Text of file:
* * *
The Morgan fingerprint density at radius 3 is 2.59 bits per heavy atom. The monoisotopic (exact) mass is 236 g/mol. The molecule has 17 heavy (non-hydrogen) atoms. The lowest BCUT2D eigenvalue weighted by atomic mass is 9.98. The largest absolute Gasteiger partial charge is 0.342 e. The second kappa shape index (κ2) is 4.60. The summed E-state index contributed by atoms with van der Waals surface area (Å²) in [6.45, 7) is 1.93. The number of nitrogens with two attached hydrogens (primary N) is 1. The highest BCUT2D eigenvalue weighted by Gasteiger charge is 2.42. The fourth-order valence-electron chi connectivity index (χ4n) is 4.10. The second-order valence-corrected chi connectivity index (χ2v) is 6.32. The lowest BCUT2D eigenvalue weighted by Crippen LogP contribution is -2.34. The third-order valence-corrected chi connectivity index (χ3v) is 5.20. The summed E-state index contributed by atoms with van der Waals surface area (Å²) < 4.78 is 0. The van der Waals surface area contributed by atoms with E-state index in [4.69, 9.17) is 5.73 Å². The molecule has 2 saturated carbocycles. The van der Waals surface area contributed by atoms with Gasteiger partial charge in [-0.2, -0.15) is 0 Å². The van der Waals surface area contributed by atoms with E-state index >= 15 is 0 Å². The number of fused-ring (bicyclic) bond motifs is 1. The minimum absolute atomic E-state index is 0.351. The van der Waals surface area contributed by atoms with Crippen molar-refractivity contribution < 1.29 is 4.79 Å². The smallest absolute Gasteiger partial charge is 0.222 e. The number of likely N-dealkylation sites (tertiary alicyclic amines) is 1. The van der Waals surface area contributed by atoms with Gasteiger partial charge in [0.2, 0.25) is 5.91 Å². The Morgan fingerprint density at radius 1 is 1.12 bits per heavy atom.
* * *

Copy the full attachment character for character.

The Morgan fingerprint density at radius 3 is 2.59 bits per heavy atom. The monoisotopic (exact) mass is 236 g/mol. The molecule has 17 heavy (non-hydrogen) atoms. The lowest BCUT2D eigenvalue weighted by atomic mass is 9.98. The largest absolute Gasteiger partial charge is 0.342 e. The second kappa shape index (κ2) is 4.60. The summed E-state index contributed by atoms with van der Waals surface area (Å²) in [6.45, 7) is 1.93. The number of nitrogens with two attached hydrogens (primary N) is 1. The highest BCUT2D eigenvalue weighted by Gasteiger charge is 2.42. The fourth-order valence-electron chi connectivity index (χ4n) is 4.10. The second-order valence-corrected chi connectivity index (χ2v) is 6.32. The lowest BCUT2D eigenvalue weighted by Crippen LogP contribution is -2.34. The third-order valence-corrected chi connectivity index (χ3v) is 5.20. The summed E-state index contributed by atoms with van der Waals surface area (Å²) < 4.78 is 0. The van der Waals surface area contributed by atoms with E-state index in [4.69, 9.17) is 5.73 Å². The molecule has 2 saturated carbocycles. The van der Waals surface area contributed by atoms with Gasteiger partial charge in [-0.2, -0.15) is 0 Å². The van der Waals surface area contributed by atoms with E-state index >= 15 is 0 Å². The number of fused-ring (bicyclic) bond motifs is 1. The minimum absolute atomic E-state index is 0.351. The van der Waals surface area contributed by atoms with Crippen molar-refractivity contribution < 1.29 is 4.79 Å². The smallest absolute Gasteiger partial charge is 0.222 e. The number of likely N-dealkylation sites (tertiary alicyclic amines) is 1. The van der Waals surface area contributed by atoms with Gasteiger partial charge in [0.2, 0.25) is 5.91 Å². The Morgan fingerprint density at radius 1 is 1.12 bits per heavy atom.